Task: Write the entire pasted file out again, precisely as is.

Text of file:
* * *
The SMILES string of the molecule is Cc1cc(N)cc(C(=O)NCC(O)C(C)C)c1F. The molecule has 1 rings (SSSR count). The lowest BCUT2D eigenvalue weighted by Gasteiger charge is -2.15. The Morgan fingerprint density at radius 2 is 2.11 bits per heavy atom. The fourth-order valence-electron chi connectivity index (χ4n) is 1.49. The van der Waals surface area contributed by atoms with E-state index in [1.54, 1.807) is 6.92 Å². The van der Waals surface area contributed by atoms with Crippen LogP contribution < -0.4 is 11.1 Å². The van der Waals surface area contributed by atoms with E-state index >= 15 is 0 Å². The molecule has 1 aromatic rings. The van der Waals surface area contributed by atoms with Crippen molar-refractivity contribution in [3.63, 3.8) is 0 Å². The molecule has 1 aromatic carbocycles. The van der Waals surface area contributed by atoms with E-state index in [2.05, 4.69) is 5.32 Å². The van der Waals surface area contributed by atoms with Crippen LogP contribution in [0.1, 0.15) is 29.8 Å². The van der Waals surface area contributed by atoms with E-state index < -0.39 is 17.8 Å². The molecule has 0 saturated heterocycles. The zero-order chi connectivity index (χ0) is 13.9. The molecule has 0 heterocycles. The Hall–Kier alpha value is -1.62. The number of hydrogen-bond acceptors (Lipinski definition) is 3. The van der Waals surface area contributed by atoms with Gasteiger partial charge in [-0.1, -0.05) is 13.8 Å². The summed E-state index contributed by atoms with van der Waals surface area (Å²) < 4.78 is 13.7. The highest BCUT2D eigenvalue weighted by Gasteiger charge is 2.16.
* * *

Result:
The SMILES string of the molecule is Cc1cc(N)cc(C(=O)NCC(O)C(C)C)c1F. The molecule has 1 rings (SSSR count). The lowest BCUT2D eigenvalue weighted by Gasteiger charge is -2.15. The Morgan fingerprint density at radius 2 is 2.11 bits per heavy atom. The fourth-order valence-electron chi connectivity index (χ4n) is 1.49. The van der Waals surface area contributed by atoms with E-state index in [1.54, 1.807) is 6.92 Å². The van der Waals surface area contributed by atoms with Crippen LogP contribution < -0.4 is 11.1 Å². The van der Waals surface area contributed by atoms with E-state index >= 15 is 0 Å². The molecule has 1 aromatic rings. The van der Waals surface area contributed by atoms with Crippen molar-refractivity contribution in [3.63, 3.8) is 0 Å². The molecule has 1 aromatic carbocycles. The van der Waals surface area contributed by atoms with E-state index in [2.05, 4.69) is 5.32 Å². The van der Waals surface area contributed by atoms with Crippen LogP contribution in [0.1, 0.15) is 29.8 Å². The van der Waals surface area contributed by atoms with E-state index < -0.39 is 17.8 Å². The molecule has 0 saturated heterocycles. The zero-order chi connectivity index (χ0) is 13.9. The molecule has 0 heterocycles. The Hall–Kier alpha value is -1.62. The number of hydrogen-bond acceptors (Lipinski definition) is 3. The van der Waals surface area contributed by atoms with Gasteiger partial charge in [-0.1, -0.05) is 13.8 Å². The summed E-state index contributed by atoms with van der Waals surface area (Å²) < 4.78 is 13.7. The highest BCUT2D eigenvalue weighted by Gasteiger charge is 2.16.